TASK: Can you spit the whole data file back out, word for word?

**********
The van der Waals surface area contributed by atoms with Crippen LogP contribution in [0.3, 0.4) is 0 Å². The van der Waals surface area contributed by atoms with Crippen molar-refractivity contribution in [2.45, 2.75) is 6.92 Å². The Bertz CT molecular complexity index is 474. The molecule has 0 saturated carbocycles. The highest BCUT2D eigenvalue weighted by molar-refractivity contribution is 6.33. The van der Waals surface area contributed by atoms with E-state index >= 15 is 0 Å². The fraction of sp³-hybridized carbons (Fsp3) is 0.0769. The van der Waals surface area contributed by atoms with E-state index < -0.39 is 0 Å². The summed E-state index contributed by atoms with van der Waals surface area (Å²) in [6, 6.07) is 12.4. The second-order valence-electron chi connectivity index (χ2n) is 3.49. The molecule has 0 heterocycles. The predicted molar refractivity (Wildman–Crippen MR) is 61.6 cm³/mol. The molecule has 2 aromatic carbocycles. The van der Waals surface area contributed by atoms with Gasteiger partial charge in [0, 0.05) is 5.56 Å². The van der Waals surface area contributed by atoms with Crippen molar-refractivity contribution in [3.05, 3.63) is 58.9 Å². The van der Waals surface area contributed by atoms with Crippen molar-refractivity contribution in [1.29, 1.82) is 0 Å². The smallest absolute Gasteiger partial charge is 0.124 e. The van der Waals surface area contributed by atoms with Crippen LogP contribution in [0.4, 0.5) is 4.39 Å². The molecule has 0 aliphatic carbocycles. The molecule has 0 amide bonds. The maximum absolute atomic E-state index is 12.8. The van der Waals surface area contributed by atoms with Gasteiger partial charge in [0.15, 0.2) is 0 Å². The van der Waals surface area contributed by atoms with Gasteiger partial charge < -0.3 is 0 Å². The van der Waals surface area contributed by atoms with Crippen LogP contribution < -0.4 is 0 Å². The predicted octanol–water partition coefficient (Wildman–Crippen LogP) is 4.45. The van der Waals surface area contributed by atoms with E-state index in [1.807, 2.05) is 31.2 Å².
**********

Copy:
The van der Waals surface area contributed by atoms with Crippen LogP contribution in [0.3, 0.4) is 0 Å². The van der Waals surface area contributed by atoms with Crippen molar-refractivity contribution in [2.45, 2.75) is 6.92 Å². The Bertz CT molecular complexity index is 474. The molecule has 0 saturated carbocycles. The highest BCUT2D eigenvalue weighted by molar-refractivity contribution is 6.33. The van der Waals surface area contributed by atoms with E-state index >= 15 is 0 Å². The fraction of sp³-hybridized carbons (Fsp3) is 0.0769. The van der Waals surface area contributed by atoms with E-state index < -0.39 is 0 Å². The summed E-state index contributed by atoms with van der Waals surface area (Å²) in [6, 6.07) is 12.4. The second-order valence-electron chi connectivity index (χ2n) is 3.49. The molecule has 0 heterocycles. The predicted molar refractivity (Wildman–Crippen MR) is 61.6 cm³/mol. The molecule has 2 aromatic carbocycles. The van der Waals surface area contributed by atoms with Gasteiger partial charge in [0, 0.05) is 5.56 Å². The van der Waals surface area contributed by atoms with Crippen molar-refractivity contribution in [3.05, 3.63) is 58.9 Å². The van der Waals surface area contributed by atoms with Crippen molar-refractivity contribution in [1.29, 1.82) is 0 Å². The smallest absolute Gasteiger partial charge is 0.124 e. The van der Waals surface area contributed by atoms with Crippen LogP contribution in [0.4, 0.5) is 4.39 Å². The molecule has 0 aliphatic carbocycles. The molecule has 0 amide bonds. The maximum absolute atomic E-state index is 12.8. The van der Waals surface area contributed by atoms with Gasteiger partial charge in [0.15, 0.2) is 0 Å². The van der Waals surface area contributed by atoms with Gasteiger partial charge < -0.3 is 0 Å². The van der Waals surface area contributed by atoms with Crippen LogP contribution < -0.4 is 0 Å². The predicted octanol–water partition coefficient (Wildman–Crippen LogP) is 4.45. The van der Waals surface area contributed by atoms with E-state index in [1.807, 2.05) is 31.2 Å².